Malaysia

Pak Lah: Malays can succeed without ‘haram’ trade

By Zurairi AR
December 16, 2012

Abdullah appeared irked by Ibrahim’s claim that Islam precludes Malays from being economically competitive. — Reuters picAbdullah appeared irked by Ibrahim’s claim that Islam precludes Malays from being economically competitive. — Reuters picSUBANG JAYA, Dec 16 ― Former prime minister Tun Abdullah Ahmad Badawi today chided Datuk Ibrahim Ali for suggesting that Islamic limitations have impeded Malay success, insisting that religion does not factor into an individual’s drive to succeed.

The Umno veteran popularly known as Pak Lah, who was a strong advocate of moderation in Islam during his tenure as prime minister, appeared to take issue with the Perkasa president for using the religion to make his case for Bumiputera affirmative action.

Ibrahim once sat on Umno’s supreme council along with Pak Lah but was sacked in November 2003 and had his membership revoked indefinitely.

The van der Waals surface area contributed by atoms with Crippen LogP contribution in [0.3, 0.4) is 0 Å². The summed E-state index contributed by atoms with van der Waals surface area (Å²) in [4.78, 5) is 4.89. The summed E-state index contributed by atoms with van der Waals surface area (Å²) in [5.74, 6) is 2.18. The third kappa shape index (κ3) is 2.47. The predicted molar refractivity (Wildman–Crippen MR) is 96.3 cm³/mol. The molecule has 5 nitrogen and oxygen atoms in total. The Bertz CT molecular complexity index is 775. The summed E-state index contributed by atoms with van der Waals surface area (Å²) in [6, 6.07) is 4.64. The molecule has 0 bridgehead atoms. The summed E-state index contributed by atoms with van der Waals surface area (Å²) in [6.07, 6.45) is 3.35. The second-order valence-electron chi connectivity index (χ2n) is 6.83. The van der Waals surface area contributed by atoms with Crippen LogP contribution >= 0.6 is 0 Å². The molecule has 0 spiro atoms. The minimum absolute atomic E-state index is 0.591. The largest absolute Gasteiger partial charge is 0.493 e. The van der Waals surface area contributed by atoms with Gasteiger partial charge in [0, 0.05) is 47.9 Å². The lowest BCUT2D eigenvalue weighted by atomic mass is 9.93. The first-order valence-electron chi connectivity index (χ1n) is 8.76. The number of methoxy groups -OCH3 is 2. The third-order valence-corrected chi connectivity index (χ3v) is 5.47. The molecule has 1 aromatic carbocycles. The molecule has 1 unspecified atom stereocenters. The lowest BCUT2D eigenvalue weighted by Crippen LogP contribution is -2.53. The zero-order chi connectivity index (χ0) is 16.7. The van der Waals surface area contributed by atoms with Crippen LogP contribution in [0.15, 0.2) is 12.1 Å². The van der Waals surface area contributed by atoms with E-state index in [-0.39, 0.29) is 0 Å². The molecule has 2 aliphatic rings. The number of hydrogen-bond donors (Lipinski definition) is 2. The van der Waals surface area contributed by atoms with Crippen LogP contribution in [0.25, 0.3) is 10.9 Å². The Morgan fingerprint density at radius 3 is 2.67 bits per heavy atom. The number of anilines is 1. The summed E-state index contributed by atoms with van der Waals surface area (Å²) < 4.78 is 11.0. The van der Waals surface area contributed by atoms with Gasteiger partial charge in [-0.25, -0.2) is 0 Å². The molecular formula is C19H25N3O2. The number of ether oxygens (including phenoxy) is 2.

“What is this, how could he make even that an issue?” a visibly displeased Pak Lah told a press conference here.

“We don’t say that as an excuse to not get into business ... (Islam) doesn’t mean we can’t be entrepreneurs.

“There are successful Malay companies ... it all depends on their own ability and skills to manage their business without involving haram (forbidden) elements,” he added.

Yesterday, the head of the Malay rights group had claimed that millions of ringgit in trade was denied to the Malays since they cannot operate businesses considered “haram”, or are prohibited in Islam, while non-Muslim entrepreneurs had benefited a lot from them.

“Gambling, liquor, entertainment outlets ... how could Malays afford, be able to compete?” the outspoken Pasir Mas MP told Perkasa members at the group’s general assembly yesterday.

“We urge the government to continue affirmative action to ensure the security of our nation.”

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